The CDC estimates that about one in five people living with HIV in the US do not know they have HIV. Many of these people look and feel healthy and do not think they are at risk. But the truth is that anyone of any age, gender, race, ethnicity, sexual orientation, social group, or economic class can become infected. For more on how HIV is spread, see The Well Project's article on HIV transmission.
To see if you need to get tested for HIV, answer the following questions:
- Have you ever had penile-vaginal, oenile-anal, or oral sex without a condom or other latex barrier (e.g., dental dam)? Note: oral sex is a very low risk activity. Vaginal and anal sex are much higher risk.
- Are you uncertain of your partner's status or is your partner living with HIV?
- Are you pregnant or considering becoming pregnant?
- Have you ever had a sexually transmitted disease (STD)?
- Do you have hepatitis C (HCV)?
- Have you ever shared needles, syringes, or other equipment to inject drugs (including steroids or hormones)?
If you answered yes to any of these questions, you should definitely get an HIV test. In the US, it is now recommended that everyone age 13-64 be screened for HIV at least once.
If you are worried because you think you may have been exposed to HIV, get tested. Then, if you learn that you are negative (not infected), you can stop worrying. If you test HIV+ there are effective medications to help you stay well. But you cannot get the health care and treatment you need if you do not know your HIV status (whether you are HIV+ or HIV-negative). Being unaware of your status also means that you could pass HIV to others without knowing it.
For women who plan to become pregnant, testing is especially important. If a woman is infected with HIV, medical care and certain drugs given during pregnancy can lower the chance of passing HIV to her baby. For more information, see The Well Project's article, Pregnancy and HIV.
In the US, you can go to the National HIV and STD Testing Resources website or the AIDS.gov website to find a testing site near you. You can also call the CDC's information line at 800-232-4636 or call your state's HIV/AIDS hotline (numbers listed here). To find services across the world, visit AIDSmap's e-atlas. For more on getting tested for HIV -- types of tests, how they work, and where to get them -- see our article on HIV Testing.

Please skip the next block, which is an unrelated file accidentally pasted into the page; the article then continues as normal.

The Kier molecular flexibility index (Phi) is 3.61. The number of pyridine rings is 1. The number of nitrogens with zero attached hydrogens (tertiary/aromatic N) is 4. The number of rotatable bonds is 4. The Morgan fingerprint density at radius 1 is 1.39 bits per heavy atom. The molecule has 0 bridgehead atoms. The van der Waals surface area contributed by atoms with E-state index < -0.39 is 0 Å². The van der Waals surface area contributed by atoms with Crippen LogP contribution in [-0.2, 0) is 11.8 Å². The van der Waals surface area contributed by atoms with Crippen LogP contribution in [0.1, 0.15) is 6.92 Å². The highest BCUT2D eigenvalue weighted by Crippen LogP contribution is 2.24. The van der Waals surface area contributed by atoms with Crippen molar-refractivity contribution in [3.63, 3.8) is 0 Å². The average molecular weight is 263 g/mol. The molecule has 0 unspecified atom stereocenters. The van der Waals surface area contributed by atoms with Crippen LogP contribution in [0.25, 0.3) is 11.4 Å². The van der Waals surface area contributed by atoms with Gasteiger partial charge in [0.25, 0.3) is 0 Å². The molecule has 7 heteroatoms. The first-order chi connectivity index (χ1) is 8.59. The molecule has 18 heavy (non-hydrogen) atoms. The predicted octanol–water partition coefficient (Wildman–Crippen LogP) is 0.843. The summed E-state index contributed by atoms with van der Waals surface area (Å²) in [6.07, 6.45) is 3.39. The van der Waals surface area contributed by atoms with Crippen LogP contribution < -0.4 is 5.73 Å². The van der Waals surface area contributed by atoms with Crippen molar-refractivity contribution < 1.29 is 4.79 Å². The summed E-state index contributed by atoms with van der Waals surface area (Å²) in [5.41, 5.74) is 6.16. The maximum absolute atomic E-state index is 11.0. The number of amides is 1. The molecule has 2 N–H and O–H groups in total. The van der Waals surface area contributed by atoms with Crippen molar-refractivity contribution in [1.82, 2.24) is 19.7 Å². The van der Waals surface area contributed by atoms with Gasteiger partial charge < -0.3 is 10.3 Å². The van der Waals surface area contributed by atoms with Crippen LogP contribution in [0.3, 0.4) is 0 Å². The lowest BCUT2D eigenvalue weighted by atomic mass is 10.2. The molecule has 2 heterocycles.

HIV is spread primarily through contact with the following body fluids:
- Blood (including menstrual blood)
- Semen (â€œcumâ€) and other male sexual fluids ("pre-cum")
- Vaginal fluids
- Breast milk
The most common ways that HIV is spread from person-to-person is through unprotected sex (no condoms or other barriers), sharing needles used for injecting drugs, and mother-to-child (during pregnancy, birth, or breast-feeding).
HIV is not spread through contact with these body fluids:
- Saliva (spit)
- Feces (poop)
- Urine (pee)
In other words, you CANNOT get HIV by touching or hugging someone who is living with HIV, kissing someone living with HIV, or by using a toilet also used by someone living with HIV.
There is currently neither a vaccine nor a cure for HIV. The best way to prevent HIV is to use consistent prevention methods, including safer sex (choosing low- or no-risk activities, using condoms, taking PrEP) and using sterile needles (for drugs, hormones or tattoos). For more information, see The Well Project's article on AIDS Vaccines.
As you learn more about HIV, you may find these articles helpful: